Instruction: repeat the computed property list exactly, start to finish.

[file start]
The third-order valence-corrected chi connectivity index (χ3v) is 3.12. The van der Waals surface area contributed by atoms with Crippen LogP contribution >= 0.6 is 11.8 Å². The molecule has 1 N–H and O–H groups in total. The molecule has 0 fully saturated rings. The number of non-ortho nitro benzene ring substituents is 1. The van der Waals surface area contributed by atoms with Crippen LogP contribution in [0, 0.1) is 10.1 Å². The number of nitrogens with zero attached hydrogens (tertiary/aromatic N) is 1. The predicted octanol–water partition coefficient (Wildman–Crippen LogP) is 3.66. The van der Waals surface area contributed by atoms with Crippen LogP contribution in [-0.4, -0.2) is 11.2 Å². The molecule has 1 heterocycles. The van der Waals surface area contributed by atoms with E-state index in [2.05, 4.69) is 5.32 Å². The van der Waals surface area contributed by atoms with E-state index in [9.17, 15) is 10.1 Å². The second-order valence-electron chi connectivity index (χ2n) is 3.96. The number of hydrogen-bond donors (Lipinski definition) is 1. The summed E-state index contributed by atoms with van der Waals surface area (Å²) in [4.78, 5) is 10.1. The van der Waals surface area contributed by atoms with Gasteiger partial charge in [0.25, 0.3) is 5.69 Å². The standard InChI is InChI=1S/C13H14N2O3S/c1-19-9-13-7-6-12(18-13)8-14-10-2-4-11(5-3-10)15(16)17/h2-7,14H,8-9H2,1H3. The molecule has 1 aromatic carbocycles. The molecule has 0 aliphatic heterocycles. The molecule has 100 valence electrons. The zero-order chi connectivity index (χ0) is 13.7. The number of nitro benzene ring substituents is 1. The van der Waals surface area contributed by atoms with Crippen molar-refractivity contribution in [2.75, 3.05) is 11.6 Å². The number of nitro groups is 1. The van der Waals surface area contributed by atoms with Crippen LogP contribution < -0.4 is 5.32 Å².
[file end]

The third-order valence-corrected chi connectivity index (χ3v) is 3.12. The van der Waals surface area contributed by atoms with Crippen LogP contribution >= 0.6 is 11.8 Å². The molecule has 1 N–H and O–H groups in total. The molecule has 0 fully saturated rings. The number of non-ortho nitro benzene ring substituents is 1. The van der Waals surface area contributed by atoms with Crippen LogP contribution in [0, 0.1) is 10.1 Å². The number of nitrogens with zero attached hydrogens (tertiary/aromatic N) is 1. The predicted octanol–water partition coefficient (Wildman–Crippen LogP) is 3.66. The van der Waals surface area contributed by atoms with Crippen LogP contribution in [-0.4, -0.2) is 11.2 Å². The molecule has 1 heterocycles. The van der Waals surface area contributed by atoms with E-state index in [2.05, 4.69) is 5.32 Å². The van der Waals surface area contributed by atoms with E-state index in [9.17, 15) is 10.1 Å². The second-order valence-electron chi connectivity index (χ2n) is 3.96. The number of hydrogen-bond donors (Lipinski definition) is 1. The summed E-state index contributed by atoms with van der Waals surface area (Å²) in [4.78, 5) is 10.1. The van der Waals surface area contributed by atoms with Gasteiger partial charge in [0.25, 0.3) is 5.69 Å². The standard InChI is InChI=1S/C13H14N2O3S/c1-19-9-13-7-6-12(18-13)8-14-10-2-4-11(5-3-10)15(16)17/h2-7,14H,8-9H2,1H3. The molecule has 1 aromatic carbocycles. The molecule has 0 aliphatic heterocycles. The molecule has 100 valence electrons. The zero-order chi connectivity index (χ0) is 13.7. The number of nitro benzene ring substituents is 1. The van der Waals surface area contributed by atoms with Crippen molar-refractivity contribution in [2.75, 3.05) is 11.6 Å². The number of nitro groups is 1. The van der Waals surface area contributed by atoms with Crippen LogP contribution < -0.4 is 5.32 Å².